The Bottom Line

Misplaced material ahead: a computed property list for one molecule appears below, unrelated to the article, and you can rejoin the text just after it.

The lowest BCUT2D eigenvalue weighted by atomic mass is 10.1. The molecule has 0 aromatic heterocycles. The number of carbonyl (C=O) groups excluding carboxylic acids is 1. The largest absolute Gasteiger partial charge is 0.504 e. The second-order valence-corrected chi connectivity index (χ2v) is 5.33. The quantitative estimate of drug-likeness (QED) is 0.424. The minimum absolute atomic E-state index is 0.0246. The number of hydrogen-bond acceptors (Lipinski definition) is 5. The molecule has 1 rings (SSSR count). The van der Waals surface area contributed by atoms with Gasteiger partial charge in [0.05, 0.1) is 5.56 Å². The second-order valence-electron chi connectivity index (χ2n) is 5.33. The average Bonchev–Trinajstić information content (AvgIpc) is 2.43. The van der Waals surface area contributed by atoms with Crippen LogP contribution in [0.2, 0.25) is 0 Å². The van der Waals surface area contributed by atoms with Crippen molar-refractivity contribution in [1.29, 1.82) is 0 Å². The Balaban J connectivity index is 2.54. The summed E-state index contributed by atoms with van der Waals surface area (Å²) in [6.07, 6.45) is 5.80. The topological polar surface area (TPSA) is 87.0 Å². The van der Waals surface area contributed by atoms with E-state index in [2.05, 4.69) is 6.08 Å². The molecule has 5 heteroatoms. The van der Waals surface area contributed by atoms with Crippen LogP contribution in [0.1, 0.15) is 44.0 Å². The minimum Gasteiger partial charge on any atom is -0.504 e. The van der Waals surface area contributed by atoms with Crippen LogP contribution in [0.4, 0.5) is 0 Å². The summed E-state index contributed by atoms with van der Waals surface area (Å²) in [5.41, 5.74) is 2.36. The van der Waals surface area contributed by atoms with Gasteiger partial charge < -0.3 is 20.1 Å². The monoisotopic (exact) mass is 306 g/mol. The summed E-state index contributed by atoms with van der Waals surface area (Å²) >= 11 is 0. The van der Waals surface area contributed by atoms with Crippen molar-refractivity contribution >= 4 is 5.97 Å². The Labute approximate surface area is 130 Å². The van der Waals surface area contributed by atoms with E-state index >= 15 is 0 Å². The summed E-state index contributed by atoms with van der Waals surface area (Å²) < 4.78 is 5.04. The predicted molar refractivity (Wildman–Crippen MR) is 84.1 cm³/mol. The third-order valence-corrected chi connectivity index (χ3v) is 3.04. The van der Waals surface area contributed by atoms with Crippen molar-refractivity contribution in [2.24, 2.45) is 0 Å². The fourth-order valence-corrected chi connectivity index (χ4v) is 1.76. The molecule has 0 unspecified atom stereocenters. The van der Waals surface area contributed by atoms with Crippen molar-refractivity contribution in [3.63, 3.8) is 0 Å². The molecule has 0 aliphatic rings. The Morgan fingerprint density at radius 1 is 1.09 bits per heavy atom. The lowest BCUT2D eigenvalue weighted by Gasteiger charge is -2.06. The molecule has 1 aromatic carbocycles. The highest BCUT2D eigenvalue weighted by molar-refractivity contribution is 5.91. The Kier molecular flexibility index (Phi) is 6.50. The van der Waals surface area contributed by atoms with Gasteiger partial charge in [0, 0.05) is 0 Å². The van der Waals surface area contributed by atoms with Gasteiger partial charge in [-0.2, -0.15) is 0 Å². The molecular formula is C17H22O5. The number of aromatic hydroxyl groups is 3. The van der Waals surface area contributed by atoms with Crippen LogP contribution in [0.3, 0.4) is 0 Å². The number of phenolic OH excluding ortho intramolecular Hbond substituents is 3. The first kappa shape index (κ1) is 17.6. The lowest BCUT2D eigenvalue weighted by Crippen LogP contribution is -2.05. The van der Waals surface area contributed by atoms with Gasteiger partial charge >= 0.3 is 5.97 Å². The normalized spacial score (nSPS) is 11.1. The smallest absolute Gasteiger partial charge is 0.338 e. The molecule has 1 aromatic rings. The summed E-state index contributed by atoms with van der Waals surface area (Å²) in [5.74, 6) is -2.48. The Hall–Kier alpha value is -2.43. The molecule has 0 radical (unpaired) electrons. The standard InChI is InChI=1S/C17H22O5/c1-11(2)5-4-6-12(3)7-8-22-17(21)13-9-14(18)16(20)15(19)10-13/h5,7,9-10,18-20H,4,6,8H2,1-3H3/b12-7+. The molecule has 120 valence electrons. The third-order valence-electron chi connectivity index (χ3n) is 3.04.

The good news for the Pakistanis — and others interested in maintaining the status quo — is that the ongoing jihadist insurgency and the political turmoil are unlikely to lead to the collapse of the state. The structure of the state and the nature of Pakistani society is such that radical Islamists, though a significant force, are unlikely to take over the country. On the other hand, until the army successfully cleans up its intelligence system, suicide bombings are likely to continue across the country. Much more significant, the Pashtun areas along the Afghan border will be ungovernable. Pashtun jihadists and their transnational allies on both sides of the Durand Line will continue to provide mutual benefit until Pakistan and NATO can meaningfully coordinate their efforts. Imposing a military solution is not an option for the Pakistanis or for the West. Negotiations with the Taliban in the short term are not a viable alternative either. Therefore, a long-term insurgency, which is confined to the Pashtun areas on both sides of the Afghan-Pakistani border, is perhaps the best outcome that can be expected at this time.